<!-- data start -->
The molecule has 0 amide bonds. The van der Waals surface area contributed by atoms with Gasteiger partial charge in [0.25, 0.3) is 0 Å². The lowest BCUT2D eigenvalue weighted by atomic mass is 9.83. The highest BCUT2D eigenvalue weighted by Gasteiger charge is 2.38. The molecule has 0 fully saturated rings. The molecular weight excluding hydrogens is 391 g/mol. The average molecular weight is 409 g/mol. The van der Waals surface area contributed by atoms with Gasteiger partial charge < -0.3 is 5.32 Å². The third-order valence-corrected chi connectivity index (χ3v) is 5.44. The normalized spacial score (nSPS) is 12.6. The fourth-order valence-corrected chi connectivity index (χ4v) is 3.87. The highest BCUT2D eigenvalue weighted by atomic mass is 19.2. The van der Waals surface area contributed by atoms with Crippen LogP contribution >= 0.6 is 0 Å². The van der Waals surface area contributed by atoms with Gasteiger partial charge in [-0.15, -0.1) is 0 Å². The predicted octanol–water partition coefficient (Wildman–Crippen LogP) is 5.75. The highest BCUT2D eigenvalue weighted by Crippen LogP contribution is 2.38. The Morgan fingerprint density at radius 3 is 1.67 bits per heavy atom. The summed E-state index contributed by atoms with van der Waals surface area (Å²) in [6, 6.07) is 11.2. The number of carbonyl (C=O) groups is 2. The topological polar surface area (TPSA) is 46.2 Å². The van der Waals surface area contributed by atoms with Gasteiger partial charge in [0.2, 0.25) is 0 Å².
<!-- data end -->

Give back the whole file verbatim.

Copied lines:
The molecule has 0 amide bonds. The van der Waals surface area contributed by atoms with Gasteiger partial charge in [0.25, 0.3) is 0 Å². The lowest BCUT2D eigenvalue weighted by atomic mass is 9.83. The highest BCUT2D eigenvalue weighted by Gasteiger charge is 2.38. The molecule has 0 fully saturated rings. The molecular weight excluding hydrogens is 391 g/mol. The average molecular weight is 409 g/mol. The van der Waals surface area contributed by atoms with Gasteiger partial charge < -0.3 is 5.32 Å². The third-order valence-corrected chi connectivity index (χ3v) is 5.44. The normalized spacial score (nSPS) is 12.6. The fourth-order valence-corrected chi connectivity index (χ4v) is 3.87. The highest BCUT2D eigenvalue weighted by atomic mass is 19.2. The van der Waals surface area contributed by atoms with Crippen LogP contribution >= 0.6 is 0 Å². The van der Waals surface area contributed by atoms with Gasteiger partial charge in [-0.15, -0.1) is 0 Å². The predicted octanol–water partition coefficient (Wildman–Crippen LogP) is 5.75. The highest BCUT2D eigenvalue weighted by Crippen LogP contribution is 2.38. The Morgan fingerprint density at radius 3 is 1.67 bits per heavy atom. The summed E-state index contributed by atoms with van der Waals surface area (Å²) in [6, 6.07) is 11.2. The number of carbonyl (C=O) groups is 2. The topological polar surface area (TPSA) is 46.2 Å². The van der Waals surface area contributed by atoms with Gasteiger partial charge in [0.2, 0.25) is 0 Å².